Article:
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Posts tagged Irrawaddy Delta

Vegetation Index Near Irrawaddy Delta, Myanmar

16.5N 97.0E

February 19th, 2012 Category: Vegetation Index

Myanmar - December 30th, 2011

This FAPAR image shows the vegetation index of southern Malaysia. The country has 1,930 kilometres (1,200 mi) of contiguous coastline along the Bay of Bengal and Andaman Sea to the southwest and the south, which forms one quarter of its total perimeter.

Myanmar has mountain chains that divide its three river systems, and fertile plains exist in the valleys between the mountain chains. Here, the Irrawaddy River, the country’s longest river, nearly 2,170 kilometres (1,348 mi) long, can be seen flowing into the Gulf of Martaban. In this image, the vegetation index is highest (rusty red) near the coast to the northwest of the Irrawaddy Delta. It is generally good (green) to the east of the delta. By the delta itself, and north of the Gulf of Martaban, the index is mixed, including some areas of low (yellow) photosynthetic activity.

Sediments in Gulf of Martaban and by Irrawaddy Delta, Myanmar

16.5N 97.0E

February 7th, 2012 Category: Rivers, Sediments

Myanmar - December 17th, 2011

Tides in the Gulf of Martaban range between 4-7m, and are highest to the west, by Elephant Point. During spring tide, when the tidal range is around 6.6 m, the turbid zone covers an area of more than 45,000 sq km making it one of the largest perennially turbid zones of the world’s oceans. During neap tide, with tidal range of 2.98 m, the highly turbid zone coverage drops to 15,000 sq km.  Here, sediments from the Salween Sittaung and Yangon Rivers.

Visible by the western edge of the gulf is the Irrawaddy Delta (or Ayeyarwady Delta), which lies in the Ayeyarwady Region, the lowest expanse of land in Myanmar. It fans out from the limit of tidal influence at Myan Aung to the Bay of Bengal and Andaman Sea, 290 km to the south at the mouth of the Ayeyarwady River.

Sediments in Irrawaddy River Delta and Gulf of Martaban, Myanmar

16.1N 94.4E

November 16th, 2011 Category: Rivers, Sediments

Myanmar - November 8th, 2011

In southern Myanmar, sediments pour forth from the delta of the Irrawaddy River (left) and from the Gulf of Martaban (right), into the Andaman Sea. The delta begins about 93 kilometres (58 mi) above Hinthada (Henzada) and about 290 kilometres (180 mi) from its curved base, which faces the Andaman Sea.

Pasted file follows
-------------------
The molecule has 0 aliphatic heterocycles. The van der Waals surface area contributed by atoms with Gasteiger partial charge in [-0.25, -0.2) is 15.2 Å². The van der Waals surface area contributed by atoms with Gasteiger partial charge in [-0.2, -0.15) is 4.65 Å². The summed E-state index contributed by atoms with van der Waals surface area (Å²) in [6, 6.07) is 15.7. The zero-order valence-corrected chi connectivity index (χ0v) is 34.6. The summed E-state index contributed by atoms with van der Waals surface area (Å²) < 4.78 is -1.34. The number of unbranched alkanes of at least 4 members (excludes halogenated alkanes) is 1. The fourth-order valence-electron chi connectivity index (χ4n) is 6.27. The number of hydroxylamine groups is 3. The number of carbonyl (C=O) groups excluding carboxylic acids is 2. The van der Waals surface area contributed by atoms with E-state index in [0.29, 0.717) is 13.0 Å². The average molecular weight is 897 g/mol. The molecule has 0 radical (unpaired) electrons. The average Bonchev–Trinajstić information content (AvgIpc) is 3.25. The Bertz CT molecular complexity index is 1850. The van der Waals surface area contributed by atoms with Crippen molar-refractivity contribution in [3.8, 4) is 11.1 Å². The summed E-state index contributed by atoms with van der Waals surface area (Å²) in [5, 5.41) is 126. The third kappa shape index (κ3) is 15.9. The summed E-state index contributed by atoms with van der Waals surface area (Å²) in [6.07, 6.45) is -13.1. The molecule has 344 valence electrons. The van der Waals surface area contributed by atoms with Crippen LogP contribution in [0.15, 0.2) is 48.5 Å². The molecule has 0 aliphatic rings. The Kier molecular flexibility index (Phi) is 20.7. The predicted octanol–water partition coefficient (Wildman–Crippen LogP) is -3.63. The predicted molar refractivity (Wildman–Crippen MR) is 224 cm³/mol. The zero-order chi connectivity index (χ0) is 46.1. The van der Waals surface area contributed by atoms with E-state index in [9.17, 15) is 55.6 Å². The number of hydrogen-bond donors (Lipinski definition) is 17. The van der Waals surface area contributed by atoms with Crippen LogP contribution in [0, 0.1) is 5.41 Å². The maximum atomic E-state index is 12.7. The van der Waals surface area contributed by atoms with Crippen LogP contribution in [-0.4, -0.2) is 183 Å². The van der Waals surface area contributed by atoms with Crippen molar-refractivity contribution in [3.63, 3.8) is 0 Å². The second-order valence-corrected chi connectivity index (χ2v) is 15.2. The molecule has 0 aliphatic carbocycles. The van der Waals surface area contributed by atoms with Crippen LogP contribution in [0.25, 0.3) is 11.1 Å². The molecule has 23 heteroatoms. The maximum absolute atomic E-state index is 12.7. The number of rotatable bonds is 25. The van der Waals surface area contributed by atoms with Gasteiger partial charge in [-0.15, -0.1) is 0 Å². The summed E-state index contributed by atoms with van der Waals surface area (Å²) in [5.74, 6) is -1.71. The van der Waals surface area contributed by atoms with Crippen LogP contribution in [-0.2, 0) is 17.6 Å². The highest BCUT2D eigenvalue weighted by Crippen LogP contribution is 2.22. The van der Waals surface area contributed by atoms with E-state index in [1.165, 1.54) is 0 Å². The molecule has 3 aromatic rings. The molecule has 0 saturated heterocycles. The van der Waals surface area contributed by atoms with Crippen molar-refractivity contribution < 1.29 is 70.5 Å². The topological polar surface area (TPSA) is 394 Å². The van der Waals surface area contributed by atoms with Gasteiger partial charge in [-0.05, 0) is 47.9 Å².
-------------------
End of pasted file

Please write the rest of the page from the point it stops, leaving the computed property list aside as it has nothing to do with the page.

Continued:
The westernmost distributary of the delta is the Pathein (Bassein) River, while the easternmost stream is the Yangon River, on the left bank of which stands Myanmar’s capital city, Yangon (Rangoon).  The relief of the delta’s landscape is low but not flat.[20] The soils consist of fine silt, which is replenished continuously by fertile alluvium carried downstream by the river.

Sediments in Irrawaddy Delta, Myanmar – November 13th, 2010

16.1N 96.2E

November 13th, 2010 Category: Image of the day, Rivers, Sediments

Myanmar - November 5th, 2010

The thick load of tan sediments in the lower part of this image is spilling forth from the mouth of the Irrawaddy (Ayeyarwady) River in Myanmar (Burma). It is the country’s largest river and most important commercial waterway.

Originating from the confluence of the N’mai and Mali rivers, it flows relatively straight North-South before emptying through the Irrawaddy Delta into the Andaman Sea. Its drainage area of about 413,000 km² covers a large part of Myanmar. Multiple braided channels can be seen in the delta area.

Convection Associated with Tropical Cyclone Five (05B) South of Irrawaddy Delta – November 5th, 2010

10.4N 86.7E

November 5th, 2010 Category: Image of the day, Rivers, Tropical Storms

Tropical Cyclone Five (05B) - November 5th, 2010

Enhanced image

Tropical Cyclone Five (05B), located approximately 500 nm east-southeast of Chennai, India, has tracked west-northwestward at 07 knots over the past six hours. The main images focuses on convection associated with the storm, south of the Irrawaddy (Ayeyarwady) delta in Myanmar.

The cyclone has maintained an intensity of 45 knots as it consolidates under moderate vertical wind shear. Banding features are still somewhat fragmented in enhanced infrared imagery. However, central convection continues to build.

Dvorak estimates from PGTW have steadied at a 3.0/3.0 or 45 knots over the past few fix cycles. The current position is based on imagery that places the low level circulation center within the eastern semicircle as convection shears westward.

Track of TC 05B

The system is tracking along the southern periphery of a subtropical steering ridge located to the north of the cyclone. It will continue to track along this ridge throughout the forecast, making landfall with India after TAU 48, but not before strengthening to near 75 knots.

A decrease in vertical wind shear, favorable upper-tropospheric outflow mechanisms, and a deep pool of warm water will all support intensification. After landfall the system will rapidly weaken and dissipate prior to emerging into the Arabian Sea.  Maximum significant wave height is 12 feet.